Within the US, the track record for deaths from hurricanes tend to be quite low with all hurricanes recorded having a fatality rate of less than two hundred with the exception of Maria (2017 - Trump administration) and Katrina (2005 - GW Bush administration).
|Figure 1: US Fatalities by Year.|
|Figure 2: US Fatalities by Year Log10 scaled.|
|Figure 3: Damages in the Billions by Year.|
So why is it that Harvey (2017 - Trump), a storm that did as much damage as Katrina resulted in only 106 deaths while Maria a storm that did 25% less damage resulted in a US citizen total death toll comparable to the sum of all 44 other Hurricanes on record (2982 vs. 3609)?
|Figure 4: Total deaths by Year.|
We might attempt to predict which storms might be the most deadly using the storm measurements highest wind speed recorded and lowest pressure recorded.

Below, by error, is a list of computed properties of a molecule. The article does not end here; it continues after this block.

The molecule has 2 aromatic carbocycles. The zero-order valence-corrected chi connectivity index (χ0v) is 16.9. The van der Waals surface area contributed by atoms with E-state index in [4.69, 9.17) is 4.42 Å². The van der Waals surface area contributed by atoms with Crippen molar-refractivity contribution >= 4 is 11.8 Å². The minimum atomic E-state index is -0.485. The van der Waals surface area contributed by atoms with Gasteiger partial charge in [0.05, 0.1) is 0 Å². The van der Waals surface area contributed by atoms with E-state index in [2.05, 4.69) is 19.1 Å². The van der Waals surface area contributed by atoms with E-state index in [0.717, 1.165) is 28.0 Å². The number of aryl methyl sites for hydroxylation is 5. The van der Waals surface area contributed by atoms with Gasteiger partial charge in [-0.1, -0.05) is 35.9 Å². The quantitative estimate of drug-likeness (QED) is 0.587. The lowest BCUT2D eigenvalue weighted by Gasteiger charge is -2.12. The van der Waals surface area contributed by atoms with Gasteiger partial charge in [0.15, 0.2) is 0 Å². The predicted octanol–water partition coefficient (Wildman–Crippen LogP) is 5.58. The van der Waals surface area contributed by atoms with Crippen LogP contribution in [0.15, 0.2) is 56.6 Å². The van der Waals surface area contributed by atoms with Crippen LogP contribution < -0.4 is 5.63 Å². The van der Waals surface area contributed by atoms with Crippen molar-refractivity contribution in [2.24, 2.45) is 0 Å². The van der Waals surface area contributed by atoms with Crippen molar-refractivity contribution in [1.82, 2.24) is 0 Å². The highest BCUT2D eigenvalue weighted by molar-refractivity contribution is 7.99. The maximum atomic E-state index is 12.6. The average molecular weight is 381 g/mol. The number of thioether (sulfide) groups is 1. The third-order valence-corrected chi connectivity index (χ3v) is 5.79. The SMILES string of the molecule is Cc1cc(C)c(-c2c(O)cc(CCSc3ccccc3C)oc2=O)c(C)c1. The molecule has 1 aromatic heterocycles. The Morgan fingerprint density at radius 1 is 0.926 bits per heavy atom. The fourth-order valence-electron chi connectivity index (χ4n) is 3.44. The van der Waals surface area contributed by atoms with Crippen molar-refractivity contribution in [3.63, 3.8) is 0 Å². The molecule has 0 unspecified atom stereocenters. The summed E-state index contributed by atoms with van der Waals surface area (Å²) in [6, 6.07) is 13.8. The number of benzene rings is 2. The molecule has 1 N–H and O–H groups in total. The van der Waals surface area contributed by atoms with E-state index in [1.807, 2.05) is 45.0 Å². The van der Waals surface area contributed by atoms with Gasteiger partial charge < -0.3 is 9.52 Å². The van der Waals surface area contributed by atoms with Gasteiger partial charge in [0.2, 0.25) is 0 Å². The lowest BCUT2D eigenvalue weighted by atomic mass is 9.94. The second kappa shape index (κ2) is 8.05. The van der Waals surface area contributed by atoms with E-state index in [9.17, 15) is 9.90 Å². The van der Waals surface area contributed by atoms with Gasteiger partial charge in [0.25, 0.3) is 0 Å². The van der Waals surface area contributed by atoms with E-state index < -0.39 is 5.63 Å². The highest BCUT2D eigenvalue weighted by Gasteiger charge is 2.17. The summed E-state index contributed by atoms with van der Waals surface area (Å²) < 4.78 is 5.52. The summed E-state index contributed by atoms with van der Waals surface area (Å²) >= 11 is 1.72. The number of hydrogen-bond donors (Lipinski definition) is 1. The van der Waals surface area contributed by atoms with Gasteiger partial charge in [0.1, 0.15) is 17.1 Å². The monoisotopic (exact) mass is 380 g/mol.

|Figure 5: Wind speed by US_Fatalities|
|Figure 6: Lowest air pressure recorded in terms of mbar (whatever that is).|
As we can see that Maria and Katrina are both on the higher end of the wind speed distribution and the lower end of the air pressure distribution, we can assert that a more powerful storm is a necessary component for the kind of death tolls associated with these storms.
What factors must be present for a severe storm which otherwise would be associated with a death toll of less than 200 people to being a tremendous human tragedy, such as in the case of Katrina or even more so Maria are yet unknown given the sparsity of data available to the public.
From the data it appears that Atlantic hurricanes have grown more damaging and more deadly for US citizens.
Hopefully, despite the catastrophic blunders of the handling of Katrina and Maria by the Bush and Trump administrations respectively, future hurricanes such as Florence will be dealt with in a more responsible manner.
Code and data can be found here